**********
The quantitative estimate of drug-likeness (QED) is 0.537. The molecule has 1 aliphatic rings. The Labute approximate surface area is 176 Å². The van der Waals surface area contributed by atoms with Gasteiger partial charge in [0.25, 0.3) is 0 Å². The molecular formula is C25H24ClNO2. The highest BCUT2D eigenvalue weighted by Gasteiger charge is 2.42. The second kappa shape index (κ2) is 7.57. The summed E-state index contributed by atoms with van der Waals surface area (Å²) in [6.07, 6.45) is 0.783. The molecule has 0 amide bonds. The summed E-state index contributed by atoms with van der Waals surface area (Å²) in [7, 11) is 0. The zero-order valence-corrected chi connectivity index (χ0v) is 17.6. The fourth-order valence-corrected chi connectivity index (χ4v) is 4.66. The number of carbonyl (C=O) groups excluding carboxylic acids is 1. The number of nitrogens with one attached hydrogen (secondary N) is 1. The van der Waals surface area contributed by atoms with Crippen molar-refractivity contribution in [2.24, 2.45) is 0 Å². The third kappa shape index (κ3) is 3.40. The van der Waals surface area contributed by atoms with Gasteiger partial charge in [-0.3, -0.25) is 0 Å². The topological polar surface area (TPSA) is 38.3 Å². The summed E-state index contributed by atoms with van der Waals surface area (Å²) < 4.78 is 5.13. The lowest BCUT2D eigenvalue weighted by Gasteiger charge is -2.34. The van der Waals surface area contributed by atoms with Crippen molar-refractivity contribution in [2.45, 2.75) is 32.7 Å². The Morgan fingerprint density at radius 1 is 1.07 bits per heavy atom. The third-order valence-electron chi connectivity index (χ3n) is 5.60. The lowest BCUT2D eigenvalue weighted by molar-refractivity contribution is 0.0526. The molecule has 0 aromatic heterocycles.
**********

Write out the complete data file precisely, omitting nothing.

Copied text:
The quantitative estimate of drug-likeness (QED) is 0.537. The molecule has 1 aliphatic rings. The Labute approximate surface area is 176 Å². The van der Waals surface area contributed by atoms with Gasteiger partial charge in [0.25, 0.3) is 0 Å². The molecular formula is C25H24ClNO2. The highest BCUT2D eigenvalue weighted by Gasteiger charge is 2.42. The second kappa shape index (κ2) is 7.57. The summed E-state index contributed by atoms with van der Waals surface area (Å²) in [6.07, 6.45) is 0.783. The molecule has 0 amide bonds. The summed E-state index contributed by atoms with van der Waals surface area (Å²) in [7, 11) is 0. The zero-order valence-corrected chi connectivity index (χ0v) is 17.6. The fourth-order valence-corrected chi connectivity index (χ4v) is 4.66. The number of carbonyl (C=O) groups excluding carboxylic acids is 1. The number of nitrogens with one attached hydrogen (secondary N) is 1. The van der Waals surface area contributed by atoms with Crippen molar-refractivity contribution in [2.24, 2.45) is 0 Å². The third kappa shape index (κ3) is 3.40. The van der Waals surface area contributed by atoms with Gasteiger partial charge in [-0.3, -0.25) is 0 Å². The topological polar surface area (TPSA) is 38.3 Å². The summed E-state index contributed by atoms with van der Waals surface area (Å²) < 4.78 is 5.13. The lowest BCUT2D eigenvalue weighted by Gasteiger charge is -2.34. The van der Waals surface area contributed by atoms with Crippen molar-refractivity contribution in [2.45, 2.75) is 32.7 Å². The Morgan fingerprint density at radius 1 is 1.07 bits per heavy atom. The third-order valence-electron chi connectivity index (χ3n) is 5.60. The lowest BCUT2D eigenvalue weighted by molar-refractivity contribution is 0.0526. The molecule has 0 aromatic heterocycles.